Taylorville, IL Fire, Dec 1896

THOUSANDS IN SMOKE

Taylorville Visited by the Fire Fiend.

FIRE RAGES FOR HOURS

And Destruction of the Town Feared.

Special to BULLETIN.

TAYLORVILLE, Ill., Dec., 21, '96.- This afternoon at 3:30 o'clock occurred one of the most disastrous fires white has visited Taylorville for some time. The large ware room of Columbus White and about one half the lumber in the yards at the northeast corner of East Main and North Walnut streets were entirely consumed.

The fire was discovered at about the same time by Mr. White and Alex Entsminger, city police. Mr. White and his wife were sitting in the front office when Mr. White said "I believe I smell smoke." He got up and went to the inner door between the office and ware rooms, where an immense stock of implements were stored and discovered the fire near the centre of the building on the west side which was then a mass of flames. He instantly gave alarm and Tip Larkins, a salesman for Mr. White, jumped in the buggy of Mr. Warwick and drove to the hose house where the alarm was given. Alex Entsminger and Mr. Warwick had been hunting and had just driven up, attracted by the smoke which was pouring from the ventilator at the top of the ware rooms.

Burned Like Tender
The immense structure burned like tinder for the building was of wood and the floors were soaked with oil from having been used many years for handling and storing agricultural implements. The fire companies were quickly on the scene and in a very short time had four streams of water pouring on the flames, but to no purpose toward saving the building. The barn in the rear of the lot just east of the warehouse with the loft full of hay was burned. The heat was intense and soon the blacksmith shop of Wm. Logan, across the alley north caught and was entirely consumed. The lumber in the year east of the main building ignited and several carloads of cedar shingles caught. An entire block of lumber 150 feet long, all lath and shingles were destroyed. The block of lumber 150 feet in length is damaged over 50 percent. The sheds on the east of the yard caught several times, but by super-human efforts of the fire ladies was extinguished. The barn of R. I. Smith caught next and was destroyed.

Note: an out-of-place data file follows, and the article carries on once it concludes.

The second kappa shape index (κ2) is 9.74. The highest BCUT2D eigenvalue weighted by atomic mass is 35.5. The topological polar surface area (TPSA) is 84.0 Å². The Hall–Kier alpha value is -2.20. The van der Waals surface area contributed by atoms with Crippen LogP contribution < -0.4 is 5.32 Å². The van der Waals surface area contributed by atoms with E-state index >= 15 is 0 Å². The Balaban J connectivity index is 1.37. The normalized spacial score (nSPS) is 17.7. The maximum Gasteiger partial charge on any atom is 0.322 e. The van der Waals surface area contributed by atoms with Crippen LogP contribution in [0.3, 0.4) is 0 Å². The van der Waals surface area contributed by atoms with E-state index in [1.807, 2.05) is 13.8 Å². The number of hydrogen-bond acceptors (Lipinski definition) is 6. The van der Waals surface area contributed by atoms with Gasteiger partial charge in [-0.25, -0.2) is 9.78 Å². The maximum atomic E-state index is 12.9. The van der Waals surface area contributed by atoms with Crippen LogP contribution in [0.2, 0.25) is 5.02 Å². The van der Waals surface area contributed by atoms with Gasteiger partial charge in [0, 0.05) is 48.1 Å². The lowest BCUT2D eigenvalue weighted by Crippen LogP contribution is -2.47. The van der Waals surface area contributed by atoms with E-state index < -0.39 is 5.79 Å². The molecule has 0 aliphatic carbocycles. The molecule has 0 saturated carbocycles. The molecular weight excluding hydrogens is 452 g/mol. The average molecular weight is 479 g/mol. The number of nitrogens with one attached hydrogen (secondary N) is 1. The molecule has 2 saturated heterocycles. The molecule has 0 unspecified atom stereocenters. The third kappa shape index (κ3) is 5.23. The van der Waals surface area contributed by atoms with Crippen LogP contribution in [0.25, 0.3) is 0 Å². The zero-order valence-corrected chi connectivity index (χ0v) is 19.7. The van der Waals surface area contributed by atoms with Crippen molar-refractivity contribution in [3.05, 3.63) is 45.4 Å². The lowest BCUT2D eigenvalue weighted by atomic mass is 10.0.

Town in Danger.
The store room of the Taylorville Monumental works across the street west was on fire, but the loss in nominal on that building. The fire was gotten under control and did not extend further west. Had the fire got started on the west side of the street the loss would have been terrific, as five frame buildings were right together and it would have gone into the business part of the city.

The roof of Wm. Overand's house was on fire several times, but aside from a few panes of glass cracked did no damage. This house stands across the street west and on the north side of the alley from the White building.

The Loss.
The building in which the fire originated faced south, was 150 feet long, two stories high, and 50 feet wide and was filled with buggies, carriages, farm wagons, self binders, hay bailers, drills, plows, cultivators and many other articles carried by a first class implement dealer. Mr. White's estimated loss is $14,000 on which he carried $7,000 insurance. Wilbur Wetzel, a trusted employee, had been in the ware rooms invoicing the stock about an hour before the fire broke out, but no sign of the fire was seen then.

Another Fire.
A small blaze last night at 1:30 called the fire department to a wood shed and coal house of Wm. Sanders, probably set by some fellow who was trying to get fuel for morning, as Mr. Sanders and family were away from home. Loss about $20.

The Bulletin-Sentinel, Decatur, IL 26 Dec 1896